The Socorro Consolidated School District is halfway through our first year with a four-day school week. In addition to tutoring and extracurricular opportunities offered on Fridays, the district provides food and bus service to support students and families on all five weekdays.

What are some of the Friday opportunities?  At the elementary level, our partnership with Rio Grande Educational Cooperative provides curricula and activities that promote innovation, cooperation, and creativity. Sarracino Middle School has utilized Fridays for experiential learning through field trips across New Mexico, including the world-famous Albuquerque Balloon Fiesta and Bandelier National Monument.  Socorro High School students requested credit recovery options to get back on track after online learning through the pandemic.  In addition, Fridays provide opportunities for SHS students to participate in sports and other extracurricular activities, including drama, welding, and yearbook.

But how is the four-day school week working?  The District recently surveyed parents and school staff to find out.  Of the 331 parents who completed the survey, 79 percent said it worked well for their family, and 21 percent said it didn’t work.  Many parents expressed appreciation for having extra time with family or to make appointments.  They also liked having time for extracurricular activities, including the Friday programs, and felt like it helped with student mental health.  On the other hand, criticism of the Friday programs includes inconsistent scheduling, the need for more activities that facilitate social interaction and support students’ interests, and improved communication about the programs and scheduling.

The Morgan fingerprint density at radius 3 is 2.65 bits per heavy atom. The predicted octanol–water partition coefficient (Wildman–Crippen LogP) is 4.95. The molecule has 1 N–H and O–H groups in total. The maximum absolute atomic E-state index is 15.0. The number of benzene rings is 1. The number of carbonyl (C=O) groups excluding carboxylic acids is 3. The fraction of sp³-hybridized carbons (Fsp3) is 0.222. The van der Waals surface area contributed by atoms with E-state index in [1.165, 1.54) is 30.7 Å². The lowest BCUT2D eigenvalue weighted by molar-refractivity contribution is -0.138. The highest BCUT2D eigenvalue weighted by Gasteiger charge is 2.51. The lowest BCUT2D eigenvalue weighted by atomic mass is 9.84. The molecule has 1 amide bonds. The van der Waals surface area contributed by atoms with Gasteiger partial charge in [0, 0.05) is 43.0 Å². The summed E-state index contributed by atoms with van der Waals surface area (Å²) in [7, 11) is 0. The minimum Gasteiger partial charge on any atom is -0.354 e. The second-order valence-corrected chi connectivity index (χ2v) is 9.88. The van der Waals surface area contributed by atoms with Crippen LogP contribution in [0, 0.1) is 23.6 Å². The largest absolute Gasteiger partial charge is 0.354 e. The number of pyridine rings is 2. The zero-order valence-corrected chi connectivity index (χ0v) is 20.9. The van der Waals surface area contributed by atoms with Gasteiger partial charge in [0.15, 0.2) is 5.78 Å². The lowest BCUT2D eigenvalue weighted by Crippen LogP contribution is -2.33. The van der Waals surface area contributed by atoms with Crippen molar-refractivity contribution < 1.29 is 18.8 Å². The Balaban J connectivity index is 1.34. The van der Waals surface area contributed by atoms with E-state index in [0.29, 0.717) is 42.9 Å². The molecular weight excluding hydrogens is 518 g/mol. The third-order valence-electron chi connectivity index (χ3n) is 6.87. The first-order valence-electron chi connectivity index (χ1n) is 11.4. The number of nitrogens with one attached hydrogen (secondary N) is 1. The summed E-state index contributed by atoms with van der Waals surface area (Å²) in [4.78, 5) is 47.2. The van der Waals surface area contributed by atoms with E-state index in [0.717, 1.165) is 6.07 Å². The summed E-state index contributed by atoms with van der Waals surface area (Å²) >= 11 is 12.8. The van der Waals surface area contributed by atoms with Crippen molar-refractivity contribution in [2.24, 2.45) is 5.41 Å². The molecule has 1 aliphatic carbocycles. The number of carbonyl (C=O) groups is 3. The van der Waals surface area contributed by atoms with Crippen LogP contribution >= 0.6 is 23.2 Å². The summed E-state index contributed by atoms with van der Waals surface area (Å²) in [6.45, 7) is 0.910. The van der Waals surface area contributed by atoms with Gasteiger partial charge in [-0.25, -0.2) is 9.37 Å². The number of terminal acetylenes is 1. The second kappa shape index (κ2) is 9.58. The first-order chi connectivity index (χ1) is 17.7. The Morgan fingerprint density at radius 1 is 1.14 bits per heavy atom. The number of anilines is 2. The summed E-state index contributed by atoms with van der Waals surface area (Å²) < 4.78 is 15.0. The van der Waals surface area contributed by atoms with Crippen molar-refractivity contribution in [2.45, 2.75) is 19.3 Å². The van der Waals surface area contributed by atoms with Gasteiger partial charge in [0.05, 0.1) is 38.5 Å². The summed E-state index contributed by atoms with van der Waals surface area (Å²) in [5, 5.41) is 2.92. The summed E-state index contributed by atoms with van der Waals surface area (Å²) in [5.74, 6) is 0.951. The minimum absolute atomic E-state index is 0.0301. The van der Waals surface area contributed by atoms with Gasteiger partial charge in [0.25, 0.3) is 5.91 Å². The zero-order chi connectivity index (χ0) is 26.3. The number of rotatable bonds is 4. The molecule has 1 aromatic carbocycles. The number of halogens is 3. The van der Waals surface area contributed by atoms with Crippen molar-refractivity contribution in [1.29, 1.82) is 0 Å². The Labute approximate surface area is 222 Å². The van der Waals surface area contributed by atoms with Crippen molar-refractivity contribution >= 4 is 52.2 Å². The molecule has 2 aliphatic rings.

About half of the 147 staff responses came from teachers. The four-day school week works well for 92 percent of the respondents but doesn’t work for 8 percent.  The benefits included more time to prepare for classes and for professional development, with time to rest over the weekend.  Staff also schedule more of their appointments on Fridays, which alleviates the need for substitute teachers, and they are spending more time with family which improves the work-life balance. However, some teachers noted that it was harder to get through material with the four-day school week.

Staff and teachers were also asked how they feel the new schedule works for students. Seventy percent said it works very well, 23 percent said fairly well, and 7 percent said that it was not working well for students.  They reported that students seemed more rested and motivated, and that students had more time for extracurricular activities or personal time.  Many reported that they appreciated the Fridays for students to get additional help or to catch up, and it has improved attendance in schools.  Some respondents had a different observation regarding student attendance but noted that some of the absences could also be a result of COVID.  Attendance in Friday programs is low (ranging from 50 to 150 for all grades), and not enough students are benefiting from this opportunity.

At this point it’s too early to measure the impact of the four-day school week on academic performance, and it will be very difficult to disentangle that from the impact of the pandemic.  In the meantime, these results can help us identify what’s working and what we need to improve.  Many families and staff really appreciate the extra day for catching up, family time, and recovering.  However, as a district, we need to strengthen Friday learning opportunities by adding programs that engage students, foster personal connection, and restore mental health.  Some ideas include programs in robotics and drones, culinary arts, and coordinating internship opportunities with local businesses for students to gain on-the-job training that supports our local economy.  We also need to continue to improve consistency in scheduling and communication. Although the full benefits of a four-day school week and Friday programming are still being realized, the experience so far has been positive, and building the foundation for creating opportunity is underway.

This column represents the views of the author and does not reflect those of New Mexico Tech, the Socorro Consolidated School District, 100% Socorro, or any other organizations, affiliations or their members. Sessions is a school board member.

Sharon Sessions, Guest Columnist